Two historic photographs — a newly discovered daguerreotype of John Quincy Adams, from 1843, and the famous “cracked plate” portrait of Abraham Lincoln, from 1865 — are highlights of the American Presidents exhibition at the Smithsonian Institution’s National Portrait Gallery in Washington.
Adams (1767–1848), the sixth president of the United States, was the son of John Adams, the second U.S. president and a Founding Father of the country. The younger Adams was president 1825–1829, and was subsequently elected to the U.S. Congress, where he served for the rest of his life.
The postcard-sized, black-and-white portrait of Adams was taken when he was 75. “It is the earliest known surviving photograph of an American president,” said Ann Shumard, the gallery’s senior curator of photographs.
The daguerreotype was the first successful form of photography and still new when Adams sat for the portrait. It “was a game-changer that quickly saturated the popular culture,” Shumard said. “By 1840, photography studios began springing up across the United States.”
Adams embraced the innovation, and during his final years, he sat for several portraits. But his diary entries indicate that he was not impressed with the pictures — he deemed them “hideous” and “too true to the original.”
Soon after his portrait session in 1843, Adams gave the image to a fellow congressman, Horace Everett. The picture was believed lost until Everett’s descendants found it and sold it at auction. It was acquired by the National Portrait Gallery in 2017.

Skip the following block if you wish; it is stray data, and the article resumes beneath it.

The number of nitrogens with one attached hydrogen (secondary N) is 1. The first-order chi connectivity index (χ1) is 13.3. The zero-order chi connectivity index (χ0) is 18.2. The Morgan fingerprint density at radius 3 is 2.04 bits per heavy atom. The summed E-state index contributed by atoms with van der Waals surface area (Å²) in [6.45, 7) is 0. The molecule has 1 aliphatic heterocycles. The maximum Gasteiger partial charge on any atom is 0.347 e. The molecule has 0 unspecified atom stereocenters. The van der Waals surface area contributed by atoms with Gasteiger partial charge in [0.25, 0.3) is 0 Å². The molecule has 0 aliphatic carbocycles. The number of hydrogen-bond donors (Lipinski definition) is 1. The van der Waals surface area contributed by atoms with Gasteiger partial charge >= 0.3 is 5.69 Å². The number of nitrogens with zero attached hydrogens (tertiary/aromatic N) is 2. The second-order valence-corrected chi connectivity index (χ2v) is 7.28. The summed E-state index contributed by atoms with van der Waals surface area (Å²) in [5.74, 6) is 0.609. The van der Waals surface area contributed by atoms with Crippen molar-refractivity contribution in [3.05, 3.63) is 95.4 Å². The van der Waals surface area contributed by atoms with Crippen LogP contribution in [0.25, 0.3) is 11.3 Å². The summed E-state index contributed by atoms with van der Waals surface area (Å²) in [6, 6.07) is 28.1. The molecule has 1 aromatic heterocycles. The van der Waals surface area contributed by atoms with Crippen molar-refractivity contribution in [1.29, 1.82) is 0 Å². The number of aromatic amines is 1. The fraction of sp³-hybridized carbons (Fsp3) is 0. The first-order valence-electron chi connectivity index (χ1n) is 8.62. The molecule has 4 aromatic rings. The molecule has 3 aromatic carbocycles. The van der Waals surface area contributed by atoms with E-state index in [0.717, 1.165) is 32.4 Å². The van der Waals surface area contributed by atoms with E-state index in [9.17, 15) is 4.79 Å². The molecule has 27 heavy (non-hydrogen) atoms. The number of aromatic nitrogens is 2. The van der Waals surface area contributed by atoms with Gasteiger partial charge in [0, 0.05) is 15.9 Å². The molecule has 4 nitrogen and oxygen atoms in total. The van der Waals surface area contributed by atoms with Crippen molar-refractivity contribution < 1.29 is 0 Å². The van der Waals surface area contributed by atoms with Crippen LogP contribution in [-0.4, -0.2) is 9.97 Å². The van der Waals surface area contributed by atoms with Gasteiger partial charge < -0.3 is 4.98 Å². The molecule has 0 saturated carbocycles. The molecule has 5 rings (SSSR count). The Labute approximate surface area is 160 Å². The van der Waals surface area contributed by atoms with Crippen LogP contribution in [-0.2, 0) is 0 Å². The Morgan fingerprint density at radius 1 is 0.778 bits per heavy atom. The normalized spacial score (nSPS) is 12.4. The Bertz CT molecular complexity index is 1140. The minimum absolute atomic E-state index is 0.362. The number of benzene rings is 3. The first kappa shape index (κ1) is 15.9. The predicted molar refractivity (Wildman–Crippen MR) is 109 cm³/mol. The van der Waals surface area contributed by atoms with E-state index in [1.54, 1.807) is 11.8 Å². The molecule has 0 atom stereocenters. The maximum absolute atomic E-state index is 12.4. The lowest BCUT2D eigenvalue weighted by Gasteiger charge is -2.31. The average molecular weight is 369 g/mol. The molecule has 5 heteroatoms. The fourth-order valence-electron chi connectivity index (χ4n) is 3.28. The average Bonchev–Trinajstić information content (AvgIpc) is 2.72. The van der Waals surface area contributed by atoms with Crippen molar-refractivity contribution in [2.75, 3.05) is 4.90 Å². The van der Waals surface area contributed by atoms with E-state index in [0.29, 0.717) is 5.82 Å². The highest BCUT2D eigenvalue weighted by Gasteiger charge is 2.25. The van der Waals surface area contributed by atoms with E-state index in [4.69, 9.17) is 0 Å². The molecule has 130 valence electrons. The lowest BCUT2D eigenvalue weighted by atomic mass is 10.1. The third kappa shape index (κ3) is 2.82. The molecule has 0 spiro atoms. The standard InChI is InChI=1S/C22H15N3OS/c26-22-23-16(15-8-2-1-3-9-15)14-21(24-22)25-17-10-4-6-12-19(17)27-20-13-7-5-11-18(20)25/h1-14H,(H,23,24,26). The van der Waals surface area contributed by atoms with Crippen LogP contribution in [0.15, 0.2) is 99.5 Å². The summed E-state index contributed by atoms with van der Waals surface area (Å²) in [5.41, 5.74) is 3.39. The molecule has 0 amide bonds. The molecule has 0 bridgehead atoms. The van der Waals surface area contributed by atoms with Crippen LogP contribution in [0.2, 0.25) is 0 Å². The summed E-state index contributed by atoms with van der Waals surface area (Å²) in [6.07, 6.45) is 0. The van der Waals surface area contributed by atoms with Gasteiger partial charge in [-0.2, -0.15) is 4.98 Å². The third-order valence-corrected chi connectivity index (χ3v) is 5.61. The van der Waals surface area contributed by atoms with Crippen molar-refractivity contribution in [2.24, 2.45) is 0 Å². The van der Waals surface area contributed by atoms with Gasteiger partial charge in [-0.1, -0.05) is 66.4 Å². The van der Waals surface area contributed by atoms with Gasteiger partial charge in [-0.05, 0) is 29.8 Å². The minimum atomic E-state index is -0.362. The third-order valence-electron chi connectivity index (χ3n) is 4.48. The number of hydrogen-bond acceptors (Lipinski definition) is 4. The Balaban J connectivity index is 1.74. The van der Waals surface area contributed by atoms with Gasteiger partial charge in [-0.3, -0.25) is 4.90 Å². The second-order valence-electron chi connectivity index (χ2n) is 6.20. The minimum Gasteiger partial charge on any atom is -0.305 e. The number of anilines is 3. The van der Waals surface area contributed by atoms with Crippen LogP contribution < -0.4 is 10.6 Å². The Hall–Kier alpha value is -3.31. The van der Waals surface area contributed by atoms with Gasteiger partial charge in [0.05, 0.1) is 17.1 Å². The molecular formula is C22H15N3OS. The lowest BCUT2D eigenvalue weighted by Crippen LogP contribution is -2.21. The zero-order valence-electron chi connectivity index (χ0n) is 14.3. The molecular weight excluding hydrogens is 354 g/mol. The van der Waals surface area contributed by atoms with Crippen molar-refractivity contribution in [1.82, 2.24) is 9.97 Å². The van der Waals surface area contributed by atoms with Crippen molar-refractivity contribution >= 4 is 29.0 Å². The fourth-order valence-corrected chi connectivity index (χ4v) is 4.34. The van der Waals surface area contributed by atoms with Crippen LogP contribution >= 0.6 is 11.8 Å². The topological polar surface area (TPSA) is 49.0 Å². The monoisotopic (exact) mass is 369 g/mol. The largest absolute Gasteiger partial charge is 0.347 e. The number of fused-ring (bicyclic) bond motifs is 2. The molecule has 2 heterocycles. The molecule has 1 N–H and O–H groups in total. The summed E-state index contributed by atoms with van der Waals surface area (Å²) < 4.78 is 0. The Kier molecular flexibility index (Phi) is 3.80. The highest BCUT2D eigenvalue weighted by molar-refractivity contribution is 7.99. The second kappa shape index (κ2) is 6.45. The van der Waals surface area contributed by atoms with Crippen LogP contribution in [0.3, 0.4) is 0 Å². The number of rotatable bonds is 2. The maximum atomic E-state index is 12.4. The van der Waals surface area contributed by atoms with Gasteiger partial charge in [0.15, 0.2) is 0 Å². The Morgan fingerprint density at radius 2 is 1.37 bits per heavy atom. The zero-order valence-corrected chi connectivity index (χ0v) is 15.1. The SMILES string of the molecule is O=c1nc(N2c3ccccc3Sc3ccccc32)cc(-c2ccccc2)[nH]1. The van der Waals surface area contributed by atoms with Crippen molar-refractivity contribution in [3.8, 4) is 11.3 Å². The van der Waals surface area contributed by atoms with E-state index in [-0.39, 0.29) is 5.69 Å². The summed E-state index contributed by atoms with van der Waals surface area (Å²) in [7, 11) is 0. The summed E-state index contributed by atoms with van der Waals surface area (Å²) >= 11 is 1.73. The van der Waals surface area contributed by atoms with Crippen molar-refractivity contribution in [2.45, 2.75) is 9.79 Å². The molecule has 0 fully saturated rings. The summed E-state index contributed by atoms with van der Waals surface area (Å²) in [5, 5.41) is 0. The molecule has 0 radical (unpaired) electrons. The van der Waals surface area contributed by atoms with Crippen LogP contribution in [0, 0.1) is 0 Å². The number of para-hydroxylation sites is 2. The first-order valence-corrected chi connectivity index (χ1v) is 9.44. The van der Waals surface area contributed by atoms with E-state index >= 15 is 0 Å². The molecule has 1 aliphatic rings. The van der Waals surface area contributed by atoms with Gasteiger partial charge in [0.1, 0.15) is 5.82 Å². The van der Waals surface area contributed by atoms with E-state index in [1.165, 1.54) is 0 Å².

The great emancipator
A few steps away from Adams’ portrait is Alexander Gardner’s “cracked plate” photograph of Abraham Lincoln (1809–1865). It is “probably the most iconic image of a U.S. president ever made,” Shumard said.
Lincoln, the 16th president, came to office in 1861 as the U.S. Civil War began. Known as “the great emancipator,” he guided his nation through its worst constitutional crisis and abolished slavery.
Gardner’s photograph, taken in February 1865, is the last formal portrait of Lincoln before his death from an assassin’s bullet on April 15 of that year.
One of the picture’s arresting features is the jagged line that bisects the top of Lincoln’s head. This “cracked plate” effect was caused when the photographer’s glass-plate negative was mishandled and cracked, Shumard said. Only one print was made from the damaged negative, and the negative itself was discarded.
The “cracked plate” image has always invited speculation, according to Shumard.
Some viewers regard the jagged line on Lincoln’s head as strangely prophetic, anticipating the trajectory of the bullet that killed him. Others see the jagged line as a symbol of the North/South divide during the Civil War.
Today, the haunting portrait (faded to sepia tones from its original eggplant purple) is displayed only once a year, for two weeks at a time, to prevent further deterioration.
“This image has shaped posterity’s view of Lincoln, but it wasn’t seen in his lifetime and it didn’t gain currency until the 20th century,” Shumard said.
The museum, which is celebrating the 50th anniversary of its American Presidents exhibition, also just unveiled a new addition to its collection.
The large-scale painting of former U.S. President Barack Obama is by the artist Kehinde Wiley. Best known for his edgy portraits of African-American men, Wiley typically combines traditional and contemporary elements in his artwork.